Tuesday, May 19, 2009

Whatever you do, don’t call them militant

Blimey, it’s a lot worse than I thought. I had worried somewhat that I had unfairly prejudged the Reason Project in my Nature Muse, suggesting (mildly, I thought) that this might be the same old line of seeking out the worst in religion to expose the urgent need for its destruction and then imagining that this can be done by simply telling people the facts, so far as we currently know them, about the origins of humanity and the universe. But on current showing, that is precisely what it seems to be.

As a firm atheist, I don’t particularly object to that. I just find it a bit over-optimistic, and a tad intellectually lame. It reminds me of the old deficit model that used to motivate the Public Understanding of Science movement: just give people the right facts, and then they’ll agree with us. I am in favour of any movement that campaigns to kick out of schools the invidious misinformation of creationism, intelligent design and the rest of the shoddy fundamentalist agenda. I am very much in favour of a movement that aims to denounce religious intolerance and that attacks the kind of harmful and ignorant nonsense that seems increasingly to be coming from the Vatican. And I believe I said that in my article.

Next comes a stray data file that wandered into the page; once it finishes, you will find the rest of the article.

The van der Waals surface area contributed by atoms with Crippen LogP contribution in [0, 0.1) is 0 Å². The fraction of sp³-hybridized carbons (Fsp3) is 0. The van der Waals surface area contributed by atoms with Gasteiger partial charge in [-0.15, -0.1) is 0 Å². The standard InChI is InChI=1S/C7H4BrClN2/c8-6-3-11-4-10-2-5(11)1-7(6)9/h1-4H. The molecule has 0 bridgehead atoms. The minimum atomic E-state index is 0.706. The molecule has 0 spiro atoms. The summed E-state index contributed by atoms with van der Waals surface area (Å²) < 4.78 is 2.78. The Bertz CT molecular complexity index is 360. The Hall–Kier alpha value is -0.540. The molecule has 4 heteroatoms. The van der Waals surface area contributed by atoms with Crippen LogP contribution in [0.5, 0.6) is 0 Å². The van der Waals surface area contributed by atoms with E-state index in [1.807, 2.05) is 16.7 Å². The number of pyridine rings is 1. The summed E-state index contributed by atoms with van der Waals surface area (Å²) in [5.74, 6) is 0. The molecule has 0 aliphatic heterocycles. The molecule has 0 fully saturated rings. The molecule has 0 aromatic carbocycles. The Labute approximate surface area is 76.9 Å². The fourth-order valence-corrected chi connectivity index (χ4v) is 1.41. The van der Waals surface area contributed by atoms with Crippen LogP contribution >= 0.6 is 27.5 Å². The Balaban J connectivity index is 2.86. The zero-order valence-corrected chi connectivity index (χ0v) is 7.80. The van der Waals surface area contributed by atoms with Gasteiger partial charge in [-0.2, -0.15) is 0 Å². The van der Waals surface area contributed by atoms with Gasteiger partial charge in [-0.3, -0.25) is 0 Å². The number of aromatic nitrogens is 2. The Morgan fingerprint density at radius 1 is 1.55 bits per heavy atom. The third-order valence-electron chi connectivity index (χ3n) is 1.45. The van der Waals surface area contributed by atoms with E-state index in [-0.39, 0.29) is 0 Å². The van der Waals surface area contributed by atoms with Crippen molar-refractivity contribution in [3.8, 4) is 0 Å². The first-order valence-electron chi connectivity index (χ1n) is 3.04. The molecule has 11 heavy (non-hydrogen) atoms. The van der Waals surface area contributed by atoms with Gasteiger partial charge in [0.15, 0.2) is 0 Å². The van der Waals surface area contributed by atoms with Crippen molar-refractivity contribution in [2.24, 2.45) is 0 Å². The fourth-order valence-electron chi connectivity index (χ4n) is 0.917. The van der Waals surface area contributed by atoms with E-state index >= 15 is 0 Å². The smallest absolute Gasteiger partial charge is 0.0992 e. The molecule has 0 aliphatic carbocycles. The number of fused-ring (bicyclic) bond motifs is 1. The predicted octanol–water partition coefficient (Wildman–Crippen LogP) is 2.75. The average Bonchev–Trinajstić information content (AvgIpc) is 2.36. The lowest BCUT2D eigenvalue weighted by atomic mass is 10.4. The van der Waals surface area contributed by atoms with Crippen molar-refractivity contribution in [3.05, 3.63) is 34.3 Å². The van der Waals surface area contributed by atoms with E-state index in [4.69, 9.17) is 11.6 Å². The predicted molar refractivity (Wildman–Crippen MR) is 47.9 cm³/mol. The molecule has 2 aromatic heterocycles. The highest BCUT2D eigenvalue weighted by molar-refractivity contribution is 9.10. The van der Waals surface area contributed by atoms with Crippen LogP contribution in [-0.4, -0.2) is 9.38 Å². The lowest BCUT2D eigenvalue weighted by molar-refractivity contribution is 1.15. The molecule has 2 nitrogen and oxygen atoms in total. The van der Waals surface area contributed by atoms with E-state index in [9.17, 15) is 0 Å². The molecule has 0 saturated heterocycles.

But what depresses me is that the Reason Project and many of its supporters are so sure of the battle-lines that they have lost the ability of basic English comprehension. It is this that has earned me the delightful honour of a place in the Reason Project’s Hall of Shame, no less – because it has decided that I am placing the irenic BioLogos Foundation, the Templeton Foundation, and other apologists, on a pedestal, making them the nice, friendly good guys who only want us all to get along. Does my article say that? No, it simply quotes from the BioLogos mission statement (just as it quotes from the Reason Project mission statement). That this is taken as registering approval is a bit disturbing. The fact that I suggest the Reason Project in some respects ‘should be applauded’, and say no such thing about the BioLogos Foundation, doesn’t seem to be noticed. (The fact is that I’m utterly indifferent to the BioLogos Foundation. I find its aims uninspiring and its current statements about the relation of science and religion somewhat shallow.)

Did I say (as most of the comments on the Reason Project page imply) that science and religion are compatible? No. They are systems of thought that seem to me to stem from quite different axioms, and are bound to run into logical contradictions. But humans seem remarkably good at living with contradictions. We all do it. It is not a particularly laudable attribute, but it is what we are like (most of us). Many people (not me) are apparently able to reconcile religious belief with a deep trust in science. I’m not sure how, but they do. I suspect they just take the bits they like and ignore the bits that clash. On current evidence, this seems to offend a lot of people associated with the Reason Project.